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  5. "Vous êtes fous ?"

"Vous êtes fous ?"

Translation:Are you crazy?

January 22, 2013

20 Comments


https://www.duolingo.com/profile/cosentino

Shouldn't both "fou" (singular formal) and "fous" (plural) be acceptable?


https://www.duolingo.com/profile/Sitesurf

Thanks Hohenems.

If you are given the English first, ie "are you crazy", you can translate as follows:

tu es fou (1 male, familiar) tu es folle (1 female, familiar) vous êtes fou (1 male, polite) vous êtes folle (1 female, polite) vous êtes fous (males or males+females) vous êtes folles (females)

Nice, isn't it?


https://www.duolingo.com/profile/Hohenems

Thanks for that! I learned something new today.
I find it funny that one would want to be address someone politely while calling them crazy.


https://www.duolingo.com/profile/northernguy

The formal style of address would be used to take some of the sting out of questioning the wisdom of someone's suggestion.

EG:

Employee...."we should leave the doors unlocked at night to show our faith in the community".

Boss.....Vous êtes fou ?


https://www.duolingo.com/profile/Sitesurf

Exactly my thought, while writing it...


https://www.duolingo.com/profile/mere_des_chats

Sitesurf, I got this question in the "select he correct answer" exercise. My choices were fou, folle, fous all of which could work, as you indicated, depending on whether you are addressing a single male, a single female or many people including at least one male. So I don't think any of those should be marked wrong for that exercise. Or perhaps you can just get rid of it altogether.

With regard to whether you can vouvoyer someone and ask them if they are crazy, I say, "Absolutely!" If you had a boss who was a pervert, and he said something untoward to you, surely you can blurt out, "Are you crazy?" to him and if you still want to grant him respect, as Northernguy pointed out, or you could decide he is a jerk and not worthy of such respect and tutoyer him.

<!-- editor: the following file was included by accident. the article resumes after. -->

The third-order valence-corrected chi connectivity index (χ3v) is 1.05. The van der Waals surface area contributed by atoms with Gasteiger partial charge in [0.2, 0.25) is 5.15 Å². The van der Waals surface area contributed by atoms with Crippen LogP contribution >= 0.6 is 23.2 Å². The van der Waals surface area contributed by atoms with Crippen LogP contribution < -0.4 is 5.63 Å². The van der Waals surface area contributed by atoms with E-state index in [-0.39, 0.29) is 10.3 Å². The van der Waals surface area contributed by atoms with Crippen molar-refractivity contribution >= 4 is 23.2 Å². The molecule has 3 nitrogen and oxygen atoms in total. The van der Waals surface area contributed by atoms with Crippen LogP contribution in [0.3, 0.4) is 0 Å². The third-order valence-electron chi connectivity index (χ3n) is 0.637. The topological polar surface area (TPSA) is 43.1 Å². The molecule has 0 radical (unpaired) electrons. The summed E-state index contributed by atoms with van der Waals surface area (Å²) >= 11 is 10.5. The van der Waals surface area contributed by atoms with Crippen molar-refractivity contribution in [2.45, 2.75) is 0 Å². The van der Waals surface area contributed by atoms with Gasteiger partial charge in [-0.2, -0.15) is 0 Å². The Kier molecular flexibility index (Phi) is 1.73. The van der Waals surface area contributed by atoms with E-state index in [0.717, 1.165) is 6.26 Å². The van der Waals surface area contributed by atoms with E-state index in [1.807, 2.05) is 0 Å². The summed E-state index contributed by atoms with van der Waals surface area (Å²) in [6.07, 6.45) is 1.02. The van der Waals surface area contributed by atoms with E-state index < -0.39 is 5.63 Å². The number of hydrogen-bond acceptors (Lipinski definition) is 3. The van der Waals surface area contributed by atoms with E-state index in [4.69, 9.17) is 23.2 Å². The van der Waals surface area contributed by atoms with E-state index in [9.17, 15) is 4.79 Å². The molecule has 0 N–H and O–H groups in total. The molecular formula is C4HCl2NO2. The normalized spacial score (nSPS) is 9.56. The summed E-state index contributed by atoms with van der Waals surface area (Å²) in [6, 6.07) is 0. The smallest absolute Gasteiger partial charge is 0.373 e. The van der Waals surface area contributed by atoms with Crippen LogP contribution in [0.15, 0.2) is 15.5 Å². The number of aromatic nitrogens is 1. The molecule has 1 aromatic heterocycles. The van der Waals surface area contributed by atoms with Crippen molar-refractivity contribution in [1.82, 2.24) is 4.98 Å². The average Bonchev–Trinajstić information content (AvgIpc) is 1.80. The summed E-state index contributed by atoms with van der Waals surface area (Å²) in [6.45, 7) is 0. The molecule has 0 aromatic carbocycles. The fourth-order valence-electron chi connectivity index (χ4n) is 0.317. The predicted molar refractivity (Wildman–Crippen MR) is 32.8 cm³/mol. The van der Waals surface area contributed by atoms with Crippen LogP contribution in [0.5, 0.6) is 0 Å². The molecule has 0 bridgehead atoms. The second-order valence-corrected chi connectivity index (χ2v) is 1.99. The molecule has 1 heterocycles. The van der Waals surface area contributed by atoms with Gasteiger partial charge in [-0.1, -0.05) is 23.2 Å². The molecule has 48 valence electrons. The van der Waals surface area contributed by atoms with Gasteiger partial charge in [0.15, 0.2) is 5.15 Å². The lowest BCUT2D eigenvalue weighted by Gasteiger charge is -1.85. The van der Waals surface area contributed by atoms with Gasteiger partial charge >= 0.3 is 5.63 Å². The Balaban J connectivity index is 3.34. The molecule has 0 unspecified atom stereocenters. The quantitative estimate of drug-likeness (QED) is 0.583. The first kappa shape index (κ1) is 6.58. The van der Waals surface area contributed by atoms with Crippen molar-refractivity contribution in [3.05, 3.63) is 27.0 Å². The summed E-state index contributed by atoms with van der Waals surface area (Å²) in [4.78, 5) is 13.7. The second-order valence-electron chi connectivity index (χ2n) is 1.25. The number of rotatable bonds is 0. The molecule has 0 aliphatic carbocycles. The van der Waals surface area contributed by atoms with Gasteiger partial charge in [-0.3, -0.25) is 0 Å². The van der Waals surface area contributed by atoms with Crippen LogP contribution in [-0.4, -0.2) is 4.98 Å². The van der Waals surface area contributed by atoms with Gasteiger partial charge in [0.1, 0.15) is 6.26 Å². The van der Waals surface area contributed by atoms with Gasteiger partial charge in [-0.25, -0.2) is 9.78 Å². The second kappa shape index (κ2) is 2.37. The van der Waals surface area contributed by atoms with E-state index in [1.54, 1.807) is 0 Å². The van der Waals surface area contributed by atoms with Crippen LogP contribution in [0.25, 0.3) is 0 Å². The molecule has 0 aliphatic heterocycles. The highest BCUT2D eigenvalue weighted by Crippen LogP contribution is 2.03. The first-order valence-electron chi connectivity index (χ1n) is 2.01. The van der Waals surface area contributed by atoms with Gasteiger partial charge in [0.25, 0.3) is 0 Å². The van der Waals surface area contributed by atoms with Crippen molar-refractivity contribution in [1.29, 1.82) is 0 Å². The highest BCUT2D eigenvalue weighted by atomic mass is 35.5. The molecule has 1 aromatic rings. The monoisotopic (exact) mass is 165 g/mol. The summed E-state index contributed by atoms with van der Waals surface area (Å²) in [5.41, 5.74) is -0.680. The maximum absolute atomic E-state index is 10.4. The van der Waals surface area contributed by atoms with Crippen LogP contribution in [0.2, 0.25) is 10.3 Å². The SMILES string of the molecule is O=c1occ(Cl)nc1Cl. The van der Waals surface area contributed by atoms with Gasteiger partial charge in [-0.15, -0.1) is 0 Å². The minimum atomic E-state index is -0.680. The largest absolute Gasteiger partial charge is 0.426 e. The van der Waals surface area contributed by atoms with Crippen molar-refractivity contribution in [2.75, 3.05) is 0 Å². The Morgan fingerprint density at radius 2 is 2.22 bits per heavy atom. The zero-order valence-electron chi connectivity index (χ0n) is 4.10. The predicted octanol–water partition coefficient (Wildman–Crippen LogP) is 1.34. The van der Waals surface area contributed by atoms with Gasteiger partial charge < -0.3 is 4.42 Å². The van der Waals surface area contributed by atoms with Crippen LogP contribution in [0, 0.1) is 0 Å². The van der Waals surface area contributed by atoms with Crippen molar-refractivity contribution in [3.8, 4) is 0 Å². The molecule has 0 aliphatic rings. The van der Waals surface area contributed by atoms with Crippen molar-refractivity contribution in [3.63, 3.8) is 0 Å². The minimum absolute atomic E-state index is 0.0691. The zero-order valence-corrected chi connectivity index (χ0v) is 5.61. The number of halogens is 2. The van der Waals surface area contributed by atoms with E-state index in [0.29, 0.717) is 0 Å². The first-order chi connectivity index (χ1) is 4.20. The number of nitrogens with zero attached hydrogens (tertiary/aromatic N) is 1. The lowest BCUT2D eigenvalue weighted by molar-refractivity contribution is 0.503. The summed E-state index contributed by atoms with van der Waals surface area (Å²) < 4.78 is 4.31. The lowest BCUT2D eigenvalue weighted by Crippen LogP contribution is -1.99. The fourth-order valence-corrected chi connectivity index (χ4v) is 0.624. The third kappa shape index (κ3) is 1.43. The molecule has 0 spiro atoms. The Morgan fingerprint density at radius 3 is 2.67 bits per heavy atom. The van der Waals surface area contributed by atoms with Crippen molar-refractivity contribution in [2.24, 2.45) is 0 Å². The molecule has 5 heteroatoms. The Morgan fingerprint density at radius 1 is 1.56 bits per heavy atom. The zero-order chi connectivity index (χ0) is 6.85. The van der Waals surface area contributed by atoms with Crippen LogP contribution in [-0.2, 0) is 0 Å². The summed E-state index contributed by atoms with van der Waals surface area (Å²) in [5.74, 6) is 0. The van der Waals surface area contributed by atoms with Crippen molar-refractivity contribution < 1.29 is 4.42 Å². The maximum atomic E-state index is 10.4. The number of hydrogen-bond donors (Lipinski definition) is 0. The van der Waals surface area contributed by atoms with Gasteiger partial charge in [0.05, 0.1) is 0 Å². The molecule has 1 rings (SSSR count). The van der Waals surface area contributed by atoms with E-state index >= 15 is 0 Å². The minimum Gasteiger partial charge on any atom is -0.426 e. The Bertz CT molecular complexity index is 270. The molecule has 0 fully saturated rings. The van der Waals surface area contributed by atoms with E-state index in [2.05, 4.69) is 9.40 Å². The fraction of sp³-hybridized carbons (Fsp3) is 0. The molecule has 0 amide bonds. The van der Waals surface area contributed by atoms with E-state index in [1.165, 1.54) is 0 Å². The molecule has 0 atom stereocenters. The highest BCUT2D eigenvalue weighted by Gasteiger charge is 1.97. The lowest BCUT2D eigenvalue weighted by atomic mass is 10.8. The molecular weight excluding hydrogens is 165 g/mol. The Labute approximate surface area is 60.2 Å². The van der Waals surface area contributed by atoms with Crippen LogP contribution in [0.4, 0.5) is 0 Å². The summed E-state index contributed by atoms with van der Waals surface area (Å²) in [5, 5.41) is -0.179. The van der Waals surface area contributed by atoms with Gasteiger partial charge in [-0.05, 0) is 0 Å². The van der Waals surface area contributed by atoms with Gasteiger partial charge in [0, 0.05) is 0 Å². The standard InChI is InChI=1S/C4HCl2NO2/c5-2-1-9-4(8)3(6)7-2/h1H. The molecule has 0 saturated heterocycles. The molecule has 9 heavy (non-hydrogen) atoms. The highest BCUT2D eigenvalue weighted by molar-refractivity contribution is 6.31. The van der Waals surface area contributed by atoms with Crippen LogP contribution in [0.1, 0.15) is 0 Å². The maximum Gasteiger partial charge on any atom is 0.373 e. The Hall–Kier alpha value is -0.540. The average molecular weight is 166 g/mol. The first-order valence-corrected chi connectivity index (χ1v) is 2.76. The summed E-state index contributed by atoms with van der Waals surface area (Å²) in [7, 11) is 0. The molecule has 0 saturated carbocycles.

https://www.duolingo.com/profile/Sitesurf

3 years ago... already!

Yes, "fou, folle, fous and folles" would all work with "vous". I therefore corrected the exercise.

And yes, you can definitely say this to a single male (of course there are other versions, with "tu" and a choice of other adjectives) - I surely do, when some crazy driver behaves badly!


https://www.duolingo.com/profile/Tct83067695

That's hilarious to me too


https://www.duolingo.com/profile/CherylFont1

So many ways to tell someone they are crazy


https://www.duolingo.com/profile/BlackSea

Yes, but that means that all of them should be accepted when the opposite is asked.


https://www.duolingo.com/profile/tu.8zPhLD72zzoZN

Huh? If the French is asked, no matter which version, the answer is the same in English "Are you crazy?"


https://www.duolingo.com/profile/Coolcatpat

Are you nuts?

should be acceptable


https://www.duolingo.com/profile/DianaM

Yes it should.


https://www.duolingo.com/profile/scottej

When I hear this, it reminds me of Mr. T saying "I pity the fool..." which is similar-ish to "are you crazy" in meaning. I don't know if this will help anyone else, but as a result I'm fairly sure I will never forget the meaning of vous êtes fous.


https://www.duolingo.com/profile/Nieuwkoop

Wouldn't "Êtes-vous fous?" also be right? And if so, when is it appropriate to use either form?


https://www.duolingo.com/profile/Sitesurf

Your proposal is correct and formal. The other ones are more frequent:

  • est-ce que vous êtes fou/folle/fous/folles ?
  • est-ce que tu es fou/folle ?

or more relaxed:

  • vous êtes fou/folle/fous/folles ?
  • tu es fou/folle ?

https://www.duolingo.com/profile/Paulo7922

To make questions in English the auxiliary verb comes first; wouldn't that be: "Are you"?


https://www.duolingo.com/profile/n6zs
  • 2312

Of course. French speakers love to use "statement-as-question" forms when speaking. This approach is not uncommon (informally) in English, but it's always a good idea to use inversion in English, i.e., "Are you crazy?"


https://www.duolingo.com/profile/Christine54477

My answer 'You are crazy?' should be accepted. Iet

My answer 'You are crazy?' should be accepted. It is a matter of inflection and the question mark is present.


https://www.duolingo.com/profile/mere_des_chats

In English, "Are you crazy?" is idiomatic. "You are crazy?" sounds weird to me.

I tried to see if your proposal appears anywhere but couldn't find any book in the last two centuries that asks that question like that: https://tinyurl.com/yasjpzsy

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